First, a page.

There is a line in Stephen King’s movie “Storm Of The Century” where the lead character and villain repeats the same line, explaining to everyone his simple request, “Give me what I want, and I will go away.”  That best describes my personality.  I was not being unreasonable up until that point.  I was just looking for information as to the health background of my little fur friend Pollo.  It would not have cost one penny to give me this information.  Instead, what I discovered, only raised my ire and brought on a new cause for me.

Pollo was purchased from Pets Plus pet store.  Pollo was purchased from a puppy mill in Lancaster county Pennsylvania.  Pets Plus denies this adamantly, as most all pet stores who sell puppies will deny, but they are doing so with a technicality.  Most pet stores buy their puppies from a broker who drives to the various puppy mills where the broker buys the puppies.  Bottom line, most puppies sold from pet stores come from puppy mills.  Eventually, I would unleash the USDA, the Pennsylvania Department of Agriculture, and many more agencies on this pet store chain, as well as the Stoltzfus family where Pollo came from.  Eventually, as I decided to pursue legal options against Pets Plus, an unusual invitation came to me from Warner Brothers Studios in Manhattan.  It was an offer from the “People’s Court” to appear and have my case settled in front of Judge Marilyn Millian.  I was actually shocked that the pet store would agree to appearing on television with all of the evidence I had against them, but the did.  And so, Pollo and I travelled to Manhattan, by Warner’s request for his attendance, and I won my case against Pets Plus.  You can see the summary of the case at the following link:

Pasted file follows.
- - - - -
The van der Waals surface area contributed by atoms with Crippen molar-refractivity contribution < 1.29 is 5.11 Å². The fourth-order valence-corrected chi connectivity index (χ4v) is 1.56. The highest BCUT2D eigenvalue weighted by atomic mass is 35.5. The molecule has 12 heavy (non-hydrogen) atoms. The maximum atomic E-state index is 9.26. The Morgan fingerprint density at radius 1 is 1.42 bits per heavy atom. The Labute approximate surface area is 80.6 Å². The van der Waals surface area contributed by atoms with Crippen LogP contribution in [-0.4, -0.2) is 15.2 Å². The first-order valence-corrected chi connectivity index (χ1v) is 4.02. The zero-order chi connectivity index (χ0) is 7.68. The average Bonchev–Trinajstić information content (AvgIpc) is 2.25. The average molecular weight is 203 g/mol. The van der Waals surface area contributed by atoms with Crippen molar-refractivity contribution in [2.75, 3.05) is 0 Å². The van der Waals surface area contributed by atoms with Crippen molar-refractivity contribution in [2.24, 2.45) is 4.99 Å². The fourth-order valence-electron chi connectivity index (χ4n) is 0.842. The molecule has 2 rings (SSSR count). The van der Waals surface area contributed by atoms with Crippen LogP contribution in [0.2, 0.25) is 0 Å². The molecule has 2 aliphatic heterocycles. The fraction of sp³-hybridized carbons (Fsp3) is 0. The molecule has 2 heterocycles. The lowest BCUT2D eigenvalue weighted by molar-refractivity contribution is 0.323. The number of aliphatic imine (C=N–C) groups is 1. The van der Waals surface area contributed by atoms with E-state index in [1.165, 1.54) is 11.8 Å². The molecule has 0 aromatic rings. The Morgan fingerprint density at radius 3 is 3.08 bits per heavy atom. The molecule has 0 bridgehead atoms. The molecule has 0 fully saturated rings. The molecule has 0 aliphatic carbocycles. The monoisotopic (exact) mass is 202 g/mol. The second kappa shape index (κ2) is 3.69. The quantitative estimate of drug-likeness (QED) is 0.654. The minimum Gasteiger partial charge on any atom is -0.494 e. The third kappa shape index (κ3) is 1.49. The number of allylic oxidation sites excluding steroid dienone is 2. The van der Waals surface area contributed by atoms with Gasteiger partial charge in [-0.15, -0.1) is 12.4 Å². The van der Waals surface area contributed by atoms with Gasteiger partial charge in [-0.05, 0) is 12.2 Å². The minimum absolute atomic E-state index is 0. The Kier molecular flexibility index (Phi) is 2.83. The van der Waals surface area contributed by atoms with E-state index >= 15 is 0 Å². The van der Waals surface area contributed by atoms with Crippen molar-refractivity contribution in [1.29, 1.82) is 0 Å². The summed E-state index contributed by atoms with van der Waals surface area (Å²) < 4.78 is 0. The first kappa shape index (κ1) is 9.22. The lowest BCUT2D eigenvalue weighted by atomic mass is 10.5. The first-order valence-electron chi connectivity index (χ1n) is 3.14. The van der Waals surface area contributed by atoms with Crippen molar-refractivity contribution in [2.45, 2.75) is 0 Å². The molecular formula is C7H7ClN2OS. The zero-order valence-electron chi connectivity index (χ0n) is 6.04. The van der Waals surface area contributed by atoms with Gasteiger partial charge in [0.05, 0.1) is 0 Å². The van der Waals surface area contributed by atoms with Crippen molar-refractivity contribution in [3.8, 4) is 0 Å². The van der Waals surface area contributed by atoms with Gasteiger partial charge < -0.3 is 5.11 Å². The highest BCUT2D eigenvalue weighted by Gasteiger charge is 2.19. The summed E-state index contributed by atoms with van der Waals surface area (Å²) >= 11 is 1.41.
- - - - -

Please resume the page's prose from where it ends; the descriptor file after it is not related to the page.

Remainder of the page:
I have a videotape of the episode, but nothing digital was available to place in this blog (sorry).

But while the story occurs to have a sad origin, and clearly I will never condone buying any pet from a pet store, I have learned that there are so many other pets in need of homes.  For those that want “pure bred” pets, even they are available through animal shelters and other breed specific rescue organizations.  And they all need homes.  I bring this up, because the holidays are right around the corner.  There are plenty of animals that need homes without continuing the practice of overbreeding worn out mothers who are eventually just thrown away when they can have no more litters.  Many pets bought from pet stores end up being abandoned during the holiday season, often to end up in shelters, and unless adopted, end up with a worse fate than their origins.

But for being a “puppy mill” dog, and I consider him having been rescued, he gave me nearly one third of my life with memories and loyalty.  I allowed Pollo to simply be my friend.  I did not “show” or breed him as I would have had he been a AKC registered dog.  I did not compete with him in agility competitions as many goldens are known for their intelligence.  I just let him be “him.”  And he was happy, always happy.  And that is exactly how I will always remember him.  I gave him nearly fifteen years, (unheard of for a golden retriever), but the life he gave me can never be put into words.

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Pollo, I hope you are having a great time up in heaven.  I know you will be waiting for me at the Rainbow Bridge.  I will see you there.